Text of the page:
On 2018年02月28日 01:04, Linus Torvalds wrote:
On Tue, Feb 27, 2018 at 5:43 AM, David Howells
> Is it possible there's a stall between the load of RCX and the subsequent
> instructions because they all have to wait for RCX to become available?
No. Modern Intel big-core CPU's simply aren't that fragile. All these
instructions should do OoO fine for trivial sequences like this, and
as far as I can tell, the new code sequence should be better.
And even if it were worse for some odd reason, it would be worse by a cycle.
This kind of 18% change is something else, it is definitely not about
Now, if the change to inode_cmp_iversion() causes some actual
_behavioral_ changes, and we get more IO, that's more like it. But the
code really does seem to be equivalent. In both cases it is simply
comparing 63 bits: the high 63 bits of 0x150(%rbp) - inode->i_version
- with the low 63 bits of 0x20(%rax) - iint->version.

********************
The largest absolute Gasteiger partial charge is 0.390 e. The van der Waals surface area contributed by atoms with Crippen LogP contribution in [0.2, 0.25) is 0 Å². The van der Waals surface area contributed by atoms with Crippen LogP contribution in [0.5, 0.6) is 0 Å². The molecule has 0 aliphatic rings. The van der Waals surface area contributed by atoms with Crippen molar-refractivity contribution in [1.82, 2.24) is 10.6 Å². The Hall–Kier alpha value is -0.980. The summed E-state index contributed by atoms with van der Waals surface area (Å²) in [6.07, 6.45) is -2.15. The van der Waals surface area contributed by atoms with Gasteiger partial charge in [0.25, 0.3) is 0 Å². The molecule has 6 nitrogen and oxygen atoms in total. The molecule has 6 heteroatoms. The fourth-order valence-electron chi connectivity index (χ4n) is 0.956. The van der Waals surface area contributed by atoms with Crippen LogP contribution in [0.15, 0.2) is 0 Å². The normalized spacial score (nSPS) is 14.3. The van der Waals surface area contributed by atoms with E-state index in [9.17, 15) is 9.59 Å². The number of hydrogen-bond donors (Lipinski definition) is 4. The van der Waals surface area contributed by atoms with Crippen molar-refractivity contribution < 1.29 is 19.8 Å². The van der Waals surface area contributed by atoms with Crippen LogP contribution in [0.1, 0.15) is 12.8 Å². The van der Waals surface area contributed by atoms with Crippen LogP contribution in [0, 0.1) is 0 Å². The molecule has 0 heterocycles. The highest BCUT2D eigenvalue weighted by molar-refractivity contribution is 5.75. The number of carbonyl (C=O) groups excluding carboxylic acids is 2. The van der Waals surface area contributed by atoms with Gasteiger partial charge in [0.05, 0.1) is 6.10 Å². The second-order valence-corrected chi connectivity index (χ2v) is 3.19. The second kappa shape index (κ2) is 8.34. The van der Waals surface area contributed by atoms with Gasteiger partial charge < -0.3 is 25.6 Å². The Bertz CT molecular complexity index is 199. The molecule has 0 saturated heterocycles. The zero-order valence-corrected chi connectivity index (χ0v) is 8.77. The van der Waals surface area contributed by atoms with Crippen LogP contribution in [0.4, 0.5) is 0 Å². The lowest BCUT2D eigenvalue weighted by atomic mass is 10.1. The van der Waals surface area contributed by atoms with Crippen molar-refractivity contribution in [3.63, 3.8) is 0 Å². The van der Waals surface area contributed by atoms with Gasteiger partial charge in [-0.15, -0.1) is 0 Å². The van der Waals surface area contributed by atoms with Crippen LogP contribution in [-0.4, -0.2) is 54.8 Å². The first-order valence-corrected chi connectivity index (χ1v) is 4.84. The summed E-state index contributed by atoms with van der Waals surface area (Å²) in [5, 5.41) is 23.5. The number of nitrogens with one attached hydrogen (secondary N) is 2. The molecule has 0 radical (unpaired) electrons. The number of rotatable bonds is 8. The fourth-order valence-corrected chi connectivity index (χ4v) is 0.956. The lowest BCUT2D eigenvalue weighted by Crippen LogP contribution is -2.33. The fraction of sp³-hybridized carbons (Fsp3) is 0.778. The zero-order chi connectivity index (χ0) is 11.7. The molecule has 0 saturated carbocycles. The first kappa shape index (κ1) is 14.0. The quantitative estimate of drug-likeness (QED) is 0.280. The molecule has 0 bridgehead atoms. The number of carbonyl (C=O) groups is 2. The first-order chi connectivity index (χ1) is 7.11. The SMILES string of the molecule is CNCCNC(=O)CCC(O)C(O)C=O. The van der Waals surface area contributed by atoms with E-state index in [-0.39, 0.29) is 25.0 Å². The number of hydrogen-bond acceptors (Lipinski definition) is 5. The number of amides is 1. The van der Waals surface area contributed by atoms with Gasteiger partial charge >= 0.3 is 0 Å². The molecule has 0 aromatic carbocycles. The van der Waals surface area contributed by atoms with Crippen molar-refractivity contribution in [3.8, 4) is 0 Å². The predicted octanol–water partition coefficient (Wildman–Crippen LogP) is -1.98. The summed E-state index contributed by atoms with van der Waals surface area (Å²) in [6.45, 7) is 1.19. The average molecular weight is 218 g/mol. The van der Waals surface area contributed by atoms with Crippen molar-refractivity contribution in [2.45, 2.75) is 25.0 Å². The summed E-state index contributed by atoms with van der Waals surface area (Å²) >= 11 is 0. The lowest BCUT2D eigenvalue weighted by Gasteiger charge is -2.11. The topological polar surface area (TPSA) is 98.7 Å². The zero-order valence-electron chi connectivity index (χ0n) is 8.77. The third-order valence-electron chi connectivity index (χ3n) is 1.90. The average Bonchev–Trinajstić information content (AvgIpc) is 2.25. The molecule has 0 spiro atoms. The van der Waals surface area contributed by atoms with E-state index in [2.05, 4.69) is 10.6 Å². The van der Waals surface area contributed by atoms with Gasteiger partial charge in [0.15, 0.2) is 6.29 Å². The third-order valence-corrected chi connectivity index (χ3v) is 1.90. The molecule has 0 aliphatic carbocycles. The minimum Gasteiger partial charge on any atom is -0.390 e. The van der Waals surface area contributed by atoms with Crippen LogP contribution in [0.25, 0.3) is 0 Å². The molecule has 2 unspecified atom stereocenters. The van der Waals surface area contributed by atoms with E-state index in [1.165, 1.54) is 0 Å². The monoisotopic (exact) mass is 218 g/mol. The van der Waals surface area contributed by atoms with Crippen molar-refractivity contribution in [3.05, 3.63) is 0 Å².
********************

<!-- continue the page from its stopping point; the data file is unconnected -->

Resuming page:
The only issue would be if the high bit of 0x20(%rax) was somehow set.
The new code doesn't shift that bit away an more, but it should never
be set since it comes from
i_version = inode_query_iversion(inode);
iint->version = i_version;
and that inode_query_iversion() will have done the version shift.
> The interleaving between operating on RSI and RCX in the older code might
> alleviate that.
> In addition, the load if the 20(%rax) value is now done in the CMP instruction
> rather than earlier, so it might not get speculatively loaded in time, whereas
> the earlier code explicitly loads it up front.
No again, OoO cores will generally hide details like that.
You can see effects of it, but it's hard, and it can go both ways.
Anyway, I think the _real_ change has nothing to with instruction
scheduling, and everything to do with this:
107.62 ± 37% +139.1% 257.38 ± 16% vmstat.io.bo
48740 ± 36% +191.4% 142047 ± 16% proc-vmstat.pgpgout
(There's fairly big variation in those numbers, but the changes are
even bigger) or this:
258.12 -100.0% 0.00 turbostat.Avg_MHz
21.48 -21.5 0.00 turbostat.Busy%
This is caused by a limitation in current turbostat parse script of lkp. It
treats a string including wildcard character (e.g. 30.**) in the output of turbostat
monitor as an error and set all the stats value as 0.
Turbostat monitor runs successfully during these tests.
27397 ±194% +43598.3% 11972338 ±139%
27942 ±189% +96489.5% 26989044 ±139%
but those all sound like something changed in the setup, not in the kernel.